The "aggressive" call, as the news trickled out, created grounds for anger in Pakistan and was used to create public opinion against sending the chief of Pakistan's Inter-Services Intelligence (ISI) to India as the Pakistan government had agreed to do.
A tussle over the issue between the Pakistan army and the civilian government ended with the government reneging on its promise and saying that only a 'representative' of the ISI would be sent.
Hostilities had already been exacerbated by the Indian media playing up the Pakistan angle and indignant Pakistanis responding by poking holes in the claim that there were Pakistani links to the Mumbai attacks.
Pakistani media also highlighted hostile Indian commentary and programming, which does not help, as Nirupama Subramaniam, Islamabad-based correspondent of the respected Indian daily 'The Hindu' pointed out as a guest on one of the several talk shows she wasw invited to after the Mumbai carnage began.
Asma Shirzai, ARY Television's host, asked her to comment on a clip from an Indian channel in the 'movie trailer' mode bringing in the Pakistan angle. "This channel, 'India TV,' is not one that most Indians watch. It has no credibility," said Subramaniam, "But if you guys play up such clips on your channels, it's only going to increase hostilities by giving the impression that this is [official] India's view. It's not."
'Nationalism' trumping journalistic ethics is neither new nor restricted to India and Pakistan, note analysts.
Journalists in the United States fell into this trap when al-Qaeda carried out aerial attacks on that country on September 11, 2001. Their unquestioning over-reliance on a blinkered establishment prepared the ground for bombing Afghanistan and the invasion of Iraq. The information provided by the security apparatus turned out to be false, but by then, it was too late.
In contrast British and Spanish media, say observers, dealt more maturely with the situation following terror attacks on their countries, keeping matters from spinning out of control.
After Mumbai, Western media have also been accused of playing up hostilities. "Right off the bat they have been saying that this is a problem that has emerged from Pakistan (without making a) distinction between the role of the state and those who are outside the state," Tariq Amin-Khan, a Toronto-based college professor told 'The Real News,' Canada, a web-based television channel in an interview on Dec. 4.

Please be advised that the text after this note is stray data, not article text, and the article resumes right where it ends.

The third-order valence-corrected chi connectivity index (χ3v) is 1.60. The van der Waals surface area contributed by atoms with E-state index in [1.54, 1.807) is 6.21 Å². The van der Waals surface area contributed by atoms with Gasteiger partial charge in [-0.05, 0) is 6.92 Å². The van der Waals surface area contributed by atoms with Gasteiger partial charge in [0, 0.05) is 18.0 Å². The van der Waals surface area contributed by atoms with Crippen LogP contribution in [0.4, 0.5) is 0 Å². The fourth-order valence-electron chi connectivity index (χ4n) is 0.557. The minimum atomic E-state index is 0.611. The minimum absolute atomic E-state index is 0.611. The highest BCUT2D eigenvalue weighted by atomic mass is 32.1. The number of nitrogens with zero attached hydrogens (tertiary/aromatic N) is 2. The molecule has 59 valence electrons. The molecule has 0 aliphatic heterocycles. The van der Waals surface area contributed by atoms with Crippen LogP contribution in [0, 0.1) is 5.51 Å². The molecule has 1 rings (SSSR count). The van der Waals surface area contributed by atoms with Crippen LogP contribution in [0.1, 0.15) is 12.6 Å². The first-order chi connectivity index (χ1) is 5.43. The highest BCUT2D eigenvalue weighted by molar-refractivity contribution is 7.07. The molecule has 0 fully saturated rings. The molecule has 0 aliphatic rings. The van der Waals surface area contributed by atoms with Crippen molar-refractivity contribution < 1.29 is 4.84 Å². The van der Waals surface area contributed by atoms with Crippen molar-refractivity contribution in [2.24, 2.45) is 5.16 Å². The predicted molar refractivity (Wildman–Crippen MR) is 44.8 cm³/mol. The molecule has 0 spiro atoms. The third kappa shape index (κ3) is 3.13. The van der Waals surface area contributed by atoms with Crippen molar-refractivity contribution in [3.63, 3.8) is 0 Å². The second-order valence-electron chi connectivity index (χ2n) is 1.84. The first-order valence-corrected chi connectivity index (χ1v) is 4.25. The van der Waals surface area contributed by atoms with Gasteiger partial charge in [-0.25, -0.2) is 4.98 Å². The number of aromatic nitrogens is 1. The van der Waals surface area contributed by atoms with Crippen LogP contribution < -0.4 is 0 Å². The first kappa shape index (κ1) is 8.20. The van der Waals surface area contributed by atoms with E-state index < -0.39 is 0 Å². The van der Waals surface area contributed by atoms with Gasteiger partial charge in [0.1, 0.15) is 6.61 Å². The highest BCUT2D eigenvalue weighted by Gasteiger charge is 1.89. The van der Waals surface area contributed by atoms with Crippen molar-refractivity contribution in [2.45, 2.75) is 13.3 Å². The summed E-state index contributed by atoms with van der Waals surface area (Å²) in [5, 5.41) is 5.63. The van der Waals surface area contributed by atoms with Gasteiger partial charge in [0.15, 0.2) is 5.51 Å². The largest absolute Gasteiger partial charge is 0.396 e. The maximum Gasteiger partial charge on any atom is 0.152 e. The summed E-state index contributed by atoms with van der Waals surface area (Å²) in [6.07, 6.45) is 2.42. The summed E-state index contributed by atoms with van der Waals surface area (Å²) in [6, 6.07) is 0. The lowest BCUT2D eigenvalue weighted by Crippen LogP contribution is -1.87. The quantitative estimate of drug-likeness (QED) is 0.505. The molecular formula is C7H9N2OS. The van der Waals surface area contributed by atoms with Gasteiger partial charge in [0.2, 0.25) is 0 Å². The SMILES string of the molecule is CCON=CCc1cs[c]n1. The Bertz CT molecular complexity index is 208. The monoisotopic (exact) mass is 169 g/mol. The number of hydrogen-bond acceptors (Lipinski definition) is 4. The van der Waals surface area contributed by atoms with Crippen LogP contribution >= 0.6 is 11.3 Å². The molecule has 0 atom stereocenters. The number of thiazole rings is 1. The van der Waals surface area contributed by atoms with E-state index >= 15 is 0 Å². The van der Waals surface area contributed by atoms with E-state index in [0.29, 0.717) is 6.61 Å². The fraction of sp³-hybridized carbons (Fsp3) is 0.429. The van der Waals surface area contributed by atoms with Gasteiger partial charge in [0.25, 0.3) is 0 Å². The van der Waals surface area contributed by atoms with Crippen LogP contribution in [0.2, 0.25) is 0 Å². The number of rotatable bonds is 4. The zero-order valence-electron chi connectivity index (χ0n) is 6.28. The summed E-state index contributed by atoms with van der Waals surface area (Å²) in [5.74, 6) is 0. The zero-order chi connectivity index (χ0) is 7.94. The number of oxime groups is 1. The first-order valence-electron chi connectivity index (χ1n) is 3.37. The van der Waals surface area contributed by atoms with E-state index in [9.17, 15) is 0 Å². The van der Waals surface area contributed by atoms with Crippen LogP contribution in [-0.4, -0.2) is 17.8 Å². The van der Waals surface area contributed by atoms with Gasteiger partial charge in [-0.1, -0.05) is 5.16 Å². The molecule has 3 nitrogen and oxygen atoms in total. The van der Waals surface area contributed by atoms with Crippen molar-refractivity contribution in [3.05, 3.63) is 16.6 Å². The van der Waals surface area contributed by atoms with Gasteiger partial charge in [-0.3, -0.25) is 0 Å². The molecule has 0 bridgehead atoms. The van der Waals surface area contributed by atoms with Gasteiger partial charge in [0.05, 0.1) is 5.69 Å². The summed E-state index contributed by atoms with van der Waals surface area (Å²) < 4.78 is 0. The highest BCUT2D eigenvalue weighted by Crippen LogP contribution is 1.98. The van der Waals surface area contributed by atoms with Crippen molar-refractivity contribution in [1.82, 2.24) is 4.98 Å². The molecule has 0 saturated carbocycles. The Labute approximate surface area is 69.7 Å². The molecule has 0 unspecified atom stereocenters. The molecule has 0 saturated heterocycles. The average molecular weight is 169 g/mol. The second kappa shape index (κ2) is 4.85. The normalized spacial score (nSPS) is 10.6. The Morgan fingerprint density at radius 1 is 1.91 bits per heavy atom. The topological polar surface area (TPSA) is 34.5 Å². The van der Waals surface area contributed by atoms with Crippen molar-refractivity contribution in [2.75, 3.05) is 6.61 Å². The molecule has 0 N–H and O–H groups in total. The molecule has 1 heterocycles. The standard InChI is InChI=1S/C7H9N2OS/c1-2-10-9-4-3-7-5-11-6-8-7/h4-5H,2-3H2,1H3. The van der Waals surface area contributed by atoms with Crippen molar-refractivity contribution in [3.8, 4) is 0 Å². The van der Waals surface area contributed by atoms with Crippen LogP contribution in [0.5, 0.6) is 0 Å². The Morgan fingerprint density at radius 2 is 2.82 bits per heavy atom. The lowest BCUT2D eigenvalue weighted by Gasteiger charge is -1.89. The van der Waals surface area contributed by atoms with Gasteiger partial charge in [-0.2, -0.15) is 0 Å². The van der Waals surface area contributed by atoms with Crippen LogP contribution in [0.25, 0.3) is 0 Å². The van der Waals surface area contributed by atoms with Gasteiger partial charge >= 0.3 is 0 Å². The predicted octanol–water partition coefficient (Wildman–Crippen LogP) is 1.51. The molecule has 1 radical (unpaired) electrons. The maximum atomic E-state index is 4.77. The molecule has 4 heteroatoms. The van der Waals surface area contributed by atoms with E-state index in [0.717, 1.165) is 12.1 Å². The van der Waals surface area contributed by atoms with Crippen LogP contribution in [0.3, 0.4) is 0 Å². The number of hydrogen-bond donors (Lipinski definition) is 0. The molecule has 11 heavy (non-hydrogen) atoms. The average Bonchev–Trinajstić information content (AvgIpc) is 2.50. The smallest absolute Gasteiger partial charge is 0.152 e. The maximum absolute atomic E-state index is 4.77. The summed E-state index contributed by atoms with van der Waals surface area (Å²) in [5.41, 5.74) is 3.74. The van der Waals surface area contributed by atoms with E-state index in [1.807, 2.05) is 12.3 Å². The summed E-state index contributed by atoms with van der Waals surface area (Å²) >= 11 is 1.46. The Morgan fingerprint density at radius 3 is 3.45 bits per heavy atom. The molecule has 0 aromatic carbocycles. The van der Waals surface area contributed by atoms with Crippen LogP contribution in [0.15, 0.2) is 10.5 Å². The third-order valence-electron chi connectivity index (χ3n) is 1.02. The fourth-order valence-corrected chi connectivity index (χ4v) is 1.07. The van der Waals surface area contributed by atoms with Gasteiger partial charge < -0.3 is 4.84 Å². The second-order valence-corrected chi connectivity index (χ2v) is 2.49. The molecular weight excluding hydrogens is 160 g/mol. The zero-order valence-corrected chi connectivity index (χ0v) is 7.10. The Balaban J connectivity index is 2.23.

"They have also talked about the idea of war, and these are responsible outlets such as the BBC and CNN. Of course they're saying that's the word on the street but I thought they should have been a bit more careful."
The viewership of India's 24-hour news channels jumped 180 percent thanks to the live coverage that began with the first assault on the night of Nov. 26, according to Television Audience Measurement data for the week ending Nov. 29, reports the Dawn's New Delhi correspondent Jawed Naqvi.
There has been widespread criticism in India of how the live coverage of the 60-hour-long battle between commandos and the 10-odd gunmen was handled. "Fears have been expressed that a few of the victims died because TV anchors identified their locations and the gunmen used the information to direct their fire with precision," wrote Naqvi.
"But the government is evidently also worried about social repercussions in a communally charged situation the attacks have created."
The Indian information ministry has now sent an advisory to all TV channels with guidelines regarding coverage of the Mumbai terror attacks, that seeks "an assurance that channels would avoid running stories pertaining to the recent attacks, which might make the terrorists feel that their operation was successful,' wrote Naqvi.
So will saner voices prevail over public anger and the Indian government's need to act 'tough' in this situation, given that this is an election year with huge political pressures?
Siddharth Varadarajan, deputy editor of the respected Indian daily 'The Hindu' believes that, despite the setbacks, it will be the former. "I am not pessimistic about relations," he said in an interview with 'The Real News' on Dec. 3. "I don't subscribe to the idea that relations will take a nose dive and there'll be a conflict."
Pointing out the "unprecedented advances" over the past five years, he noted that Indian authorities have been careful not to blame the Pakistan government, but "elements from Pakistan" for the Mumbai attacks.
And, despite the political opposition's attempts to "ratchet up their rhetoric and to paint the government into a corner,' he stressed the need to appreciate the depth of the unprecedented public sentiment "against politicization of this tragedy."
In the end, international pressure on Pakistan to cooperate with the probe will prevail, believes Varadarajan. "We have this curious situation where if the Pakistan government and Pakistan army are serious about the long term survival and viability of Pakistan as a nation state they'll find it in their interest to fight these groups."
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Albion Monitor December
12, 2008 (http://www.albionmonitor.com)
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